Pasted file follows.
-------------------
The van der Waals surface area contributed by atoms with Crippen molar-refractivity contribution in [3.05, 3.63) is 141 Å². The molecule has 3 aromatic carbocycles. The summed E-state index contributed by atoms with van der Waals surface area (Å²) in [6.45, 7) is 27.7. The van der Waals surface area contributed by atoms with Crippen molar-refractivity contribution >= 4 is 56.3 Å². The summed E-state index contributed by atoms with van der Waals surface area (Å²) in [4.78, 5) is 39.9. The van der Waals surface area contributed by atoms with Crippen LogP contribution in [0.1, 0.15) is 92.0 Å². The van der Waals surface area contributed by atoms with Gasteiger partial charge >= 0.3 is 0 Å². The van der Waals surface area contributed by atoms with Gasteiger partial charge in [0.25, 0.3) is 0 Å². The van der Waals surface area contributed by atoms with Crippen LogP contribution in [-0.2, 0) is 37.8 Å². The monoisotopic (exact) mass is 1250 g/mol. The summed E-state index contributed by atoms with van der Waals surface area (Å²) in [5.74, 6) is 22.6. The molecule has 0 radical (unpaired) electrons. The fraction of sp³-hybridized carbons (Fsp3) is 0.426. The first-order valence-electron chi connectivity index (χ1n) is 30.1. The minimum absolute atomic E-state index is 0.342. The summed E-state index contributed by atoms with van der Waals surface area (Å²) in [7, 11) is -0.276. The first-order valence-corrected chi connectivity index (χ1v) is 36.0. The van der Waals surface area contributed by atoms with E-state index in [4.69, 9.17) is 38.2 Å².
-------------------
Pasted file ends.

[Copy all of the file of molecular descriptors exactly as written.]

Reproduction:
The van der Waals surface area contributed by atoms with Crippen molar-refractivity contribution in [3.05, 3.63) is 141 Å². The molecule has 3 aromatic carbocycles. The summed E-state index contributed by atoms with van der Waals surface area (Å²) in [6.45, 7) is 27.7. The van der Waals surface area contributed by atoms with Crippen molar-refractivity contribution >= 4 is 56.3 Å². The summed E-state index contributed by atoms with van der Waals surface area (Å²) in [4.78, 5) is 39.9. The van der Waals surface area contributed by atoms with Crippen LogP contribution in [0.1, 0.15) is 92.0 Å². The van der Waals surface area contributed by atoms with Gasteiger partial charge >= 0.3 is 0 Å². The van der Waals surface area contributed by atoms with Gasteiger partial charge in [0.25, 0.3) is 0 Å². The van der Waals surface area contributed by atoms with Crippen LogP contribution in [-0.2, 0) is 37.8 Å². The monoisotopic (exact) mass is 1250 g/mol. The summed E-state index contributed by atoms with van der Waals surface area (Å²) in [5.74, 6) is 22.6. The molecule has 0 radical (unpaired) electrons. The fraction of sp³-hybridized carbons (Fsp3) is 0.426. The first-order valence-electron chi connectivity index (χ1n) is 30.1. The minimum absolute atomic E-state index is 0.342. The summed E-state index contributed by atoms with van der Waals surface area (Å²) in [7, 11) is -0.276. The first-order valence-corrected chi connectivity index (χ1v) is 36.0. The van der Waals surface area contributed by atoms with E-state index in [4.69, 9.17) is 38.2 Å².